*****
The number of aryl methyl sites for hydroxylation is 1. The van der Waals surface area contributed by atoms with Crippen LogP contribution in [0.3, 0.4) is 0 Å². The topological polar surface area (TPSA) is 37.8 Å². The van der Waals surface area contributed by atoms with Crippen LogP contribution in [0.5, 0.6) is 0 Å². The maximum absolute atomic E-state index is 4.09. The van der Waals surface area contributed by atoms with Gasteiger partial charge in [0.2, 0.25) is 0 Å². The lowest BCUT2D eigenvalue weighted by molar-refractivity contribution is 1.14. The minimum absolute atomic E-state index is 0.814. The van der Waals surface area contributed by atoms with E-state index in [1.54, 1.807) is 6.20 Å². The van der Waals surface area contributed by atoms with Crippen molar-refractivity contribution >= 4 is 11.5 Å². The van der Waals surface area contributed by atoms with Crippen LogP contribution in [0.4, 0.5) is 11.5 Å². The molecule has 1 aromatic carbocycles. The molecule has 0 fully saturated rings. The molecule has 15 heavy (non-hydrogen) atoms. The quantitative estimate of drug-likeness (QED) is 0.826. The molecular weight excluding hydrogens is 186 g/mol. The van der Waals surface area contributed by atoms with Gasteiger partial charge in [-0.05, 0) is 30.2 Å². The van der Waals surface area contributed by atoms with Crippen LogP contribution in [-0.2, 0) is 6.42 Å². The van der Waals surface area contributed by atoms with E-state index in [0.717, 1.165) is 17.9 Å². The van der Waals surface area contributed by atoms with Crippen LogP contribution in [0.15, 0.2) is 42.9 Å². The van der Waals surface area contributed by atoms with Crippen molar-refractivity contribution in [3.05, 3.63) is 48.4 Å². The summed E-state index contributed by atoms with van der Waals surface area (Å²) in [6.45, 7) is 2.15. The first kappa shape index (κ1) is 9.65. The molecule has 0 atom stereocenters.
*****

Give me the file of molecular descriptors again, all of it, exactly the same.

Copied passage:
The number of aryl methyl sites for hydroxylation is 1. The van der Waals surface area contributed by atoms with Crippen LogP contribution in [0.3, 0.4) is 0 Å². The topological polar surface area (TPSA) is 37.8 Å². The van der Waals surface area contributed by atoms with Crippen LogP contribution in [0.5, 0.6) is 0 Å². The maximum absolute atomic E-state index is 4.09. The van der Waals surface area contributed by atoms with Gasteiger partial charge in [0.2, 0.25) is 0 Å². The lowest BCUT2D eigenvalue weighted by molar-refractivity contribution is 1.14. The minimum absolute atomic E-state index is 0.814. The van der Waals surface area contributed by atoms with E-state index in [1.54, 1.807) is 6.20 Å². The van der Waals surface area contributed by atoms with Crippen molar-refractivity contribution >= 4 is 11.5 Å². The van der Waals surface area contributed by atoms with Crippen LogP contribution in [0.4, 0.5) is 11.5 Å². The molecule has 1 aromatic carbocycles. The molecule has 0 fully saturated rings. The molecule has 15 heavy (non-hydrogen) atoms. The quantitative estimate of drug-likeness (QED) is 0.826. The molecular weight excluding hydrogens is 186 g/mol. The van der Waals surface area contributed by atoms with Gasteiger partial charge in [-0.05, 0) is 30.2 Å². The van der Waals surface area contributed by atoms with Crippen LogP contribution in [-0.2, 0) is 6.42 Å². The van der Waals surface area contributed by atoms with E-state index in [0.717, 1.165) is 17.9 Å². The van der Waals surface area contributed by atoms with Crippen LogP contribution in [0.15, 0.2) is 42.9 Å². The van der Waals surface area contributed by atoms with Crippen molar-refractivity contribution in [3.05, 3.63) is 48.4 Å². The summed E-state index contributed by atoms with van der Waals surface area (Å²) in [6.45, 7) is 2.15. The first kappa shape index (κ1) is 9.65. The molecule has 0 atom stereocenters.